As per my post yesterday about drawing the same thing (person) for nearly a whole sketchbook... here are some of the better ones. Pencil, ink and colour markers. Definitely like how I’ve improved and the current technique is more me! #yyc#yycart#progress#process
Second session done! 💕💕💕 I love it so much and I cant wait to see how the rest turns out! Trevor is a genius! .
Something a little different from the other day! The dragon is a mix of Asian and European styles. It’s red and gold to honour my client’s step father who is Chinese, and for her is just Dad. Adoption is the most beautiful expression of love. Adopted children were chosen. Of course, most children are chosen, but when you adopt someone, you pick them fully formed. They are not a potential, they are who they are. I see God in adoptive parents, who chooses us as we are to be His children. He does all the paperwork. He pays the cost of adoption. He gives you an inheritance of life.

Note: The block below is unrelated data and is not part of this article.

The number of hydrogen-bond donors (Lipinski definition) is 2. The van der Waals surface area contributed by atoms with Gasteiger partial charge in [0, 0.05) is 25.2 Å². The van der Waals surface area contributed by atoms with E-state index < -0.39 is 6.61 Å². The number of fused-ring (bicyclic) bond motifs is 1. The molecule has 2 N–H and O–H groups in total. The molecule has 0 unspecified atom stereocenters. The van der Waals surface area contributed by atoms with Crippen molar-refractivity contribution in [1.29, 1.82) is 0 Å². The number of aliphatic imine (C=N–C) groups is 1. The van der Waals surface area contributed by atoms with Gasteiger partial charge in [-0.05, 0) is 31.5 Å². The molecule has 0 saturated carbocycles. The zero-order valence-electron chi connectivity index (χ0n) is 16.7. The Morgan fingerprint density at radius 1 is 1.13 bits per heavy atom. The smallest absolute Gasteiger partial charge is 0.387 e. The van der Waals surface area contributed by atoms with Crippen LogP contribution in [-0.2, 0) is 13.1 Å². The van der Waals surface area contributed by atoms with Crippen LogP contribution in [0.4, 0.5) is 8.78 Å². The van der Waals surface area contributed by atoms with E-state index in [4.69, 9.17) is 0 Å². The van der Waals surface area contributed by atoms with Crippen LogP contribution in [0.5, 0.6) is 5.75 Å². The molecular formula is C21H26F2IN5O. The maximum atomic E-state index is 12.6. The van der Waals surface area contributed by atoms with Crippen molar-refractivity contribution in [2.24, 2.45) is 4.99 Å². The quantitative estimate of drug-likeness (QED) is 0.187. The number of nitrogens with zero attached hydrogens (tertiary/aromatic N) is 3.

Lil’ devil kewpie 😈
Got to do a snakey wrap around thanks for the trust in your first tattoo! 👌🌟
Maxwell Bennett Bates is celebrated for his important role in bringing Modernism to Western Canada. He was born today in 1906 in Calgary and from a young age sought exposure to art, architecture and writing. In the early 1930s, he moved to England where he exhibited his work to a new audience and was exposed to new ideas. In 1940, he enlisted in the war where he was captured as a Prisoner of War in Germany—his experiences there would go on to influence his artwork significantly. “The Lonesome Road” was painted in 1970, the later years of Bates’ career. The mysterious figure stands in the middle of a field, sporting backwards clothing and decorated with a war medal. It’s an iconic example of Bates’ mystifying expressionist compositions, full of deeply reflective symbolism.
(Maxwell Bates, “The Lonesome Road” 1970, oil on canvas, 36x30 in.)